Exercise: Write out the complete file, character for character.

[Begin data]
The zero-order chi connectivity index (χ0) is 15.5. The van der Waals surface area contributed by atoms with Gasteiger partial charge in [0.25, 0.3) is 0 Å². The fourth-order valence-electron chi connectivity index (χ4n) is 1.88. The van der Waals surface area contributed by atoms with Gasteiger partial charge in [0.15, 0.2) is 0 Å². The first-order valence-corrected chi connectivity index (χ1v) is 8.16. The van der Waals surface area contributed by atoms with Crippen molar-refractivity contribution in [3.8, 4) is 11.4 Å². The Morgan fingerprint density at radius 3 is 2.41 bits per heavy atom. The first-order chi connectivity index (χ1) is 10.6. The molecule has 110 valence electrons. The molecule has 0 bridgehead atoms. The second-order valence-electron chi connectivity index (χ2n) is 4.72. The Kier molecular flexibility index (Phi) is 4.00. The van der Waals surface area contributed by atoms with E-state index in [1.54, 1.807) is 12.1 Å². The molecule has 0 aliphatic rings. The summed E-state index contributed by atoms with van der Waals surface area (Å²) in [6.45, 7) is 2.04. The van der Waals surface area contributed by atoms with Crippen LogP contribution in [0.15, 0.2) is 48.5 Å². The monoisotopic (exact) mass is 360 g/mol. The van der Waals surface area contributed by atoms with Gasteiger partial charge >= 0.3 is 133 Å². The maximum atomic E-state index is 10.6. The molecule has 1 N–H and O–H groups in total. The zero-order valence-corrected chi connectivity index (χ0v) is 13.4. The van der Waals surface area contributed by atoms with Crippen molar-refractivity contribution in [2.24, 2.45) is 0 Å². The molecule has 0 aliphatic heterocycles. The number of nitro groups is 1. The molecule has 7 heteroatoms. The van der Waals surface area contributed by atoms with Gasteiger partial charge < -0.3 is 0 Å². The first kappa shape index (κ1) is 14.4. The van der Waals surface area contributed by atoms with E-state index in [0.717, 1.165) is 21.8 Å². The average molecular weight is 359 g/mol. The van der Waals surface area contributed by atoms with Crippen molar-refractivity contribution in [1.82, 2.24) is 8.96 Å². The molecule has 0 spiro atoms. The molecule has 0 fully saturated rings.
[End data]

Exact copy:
The zero-order chi connectivity index (χ0) is 15.5. The van der Waals surface area contributed by atoms with Gasteiger partial charge in [0.25, 0.3) is 0 Å². The fourth-order valence-electron chi connectivity index (χ4n) is 1.88. The van der Waals surface area contributed by atoms with Gasteiger partial charge in [0.15, 0.2) is 0 Å². The first-order valence-corrected chi connectivity index (χ1v) is 8.16. The van der Waals surface area contributed by atoms with Crippen molar-refractivity contribution in [3.8, 4) is 11.4 Å². The Morgan fingerprint density at radius 3 is 2.41 bits per heavy atom. The first-order chi connectivity index (χ1) is 10.6. The molecule has 110 valence electrons. The molecule has 0 bridgehead atoms. The second-order valence-electron chi connectivity index (χ2n) is 4.72. The Kier molecular flexibility index (Phi) is 4.00. The van der Waals surface area contributed by atoms with E-state index in [1.54, 1.807) is 12.1 Å². The molecule has 0 aliphatic rings. The summed E-state index contributed by atoms with van der Waals surface area (Å²) in [6.45, 7) is 2.04. The van der Waals surface area contributed by atoms with Crippen LogP contribution in [0.15, 0.2) is 48.5 Å². The monoisotopic (exact) mass is 360 g/mol. The van der Waals surface area contributed by atoms with Gasteiger partial charge >= 0.3 is 133 Å². The maximum atomic E-state index is 10.6. The molecule has 1 N–H and O–H groups in total. The zero-order valence-corrected chi connectivity index (χ0v) is 13.4. The van der Waals surface area contributed by atoms with Crippen molar-refractivity contribution in [2.24, 2.45) is 0 Å². The molecule has 0 aliphatic heterocycles. The number of nitro groups is 1. The molecule has 7 heteroatoms. The van der Waals surface area contributed by atoms with Gasteiger partial charge < -0.3 is 0 Å². The first kappa shape index (κ1) is 14.4. The van der Waals surface area contributed by atoms with E-state index in [0.717, 1.165) is 21.8 Å². The average molecular weight is 359 g/mol. The van der Waals surface area contributed by atoms with Crippen molar-refractivity contribution in [1.82, 2.24) is 8.96 Å². The molecule has 0 spiro atoms. The molecule has 0 fully saturated rings.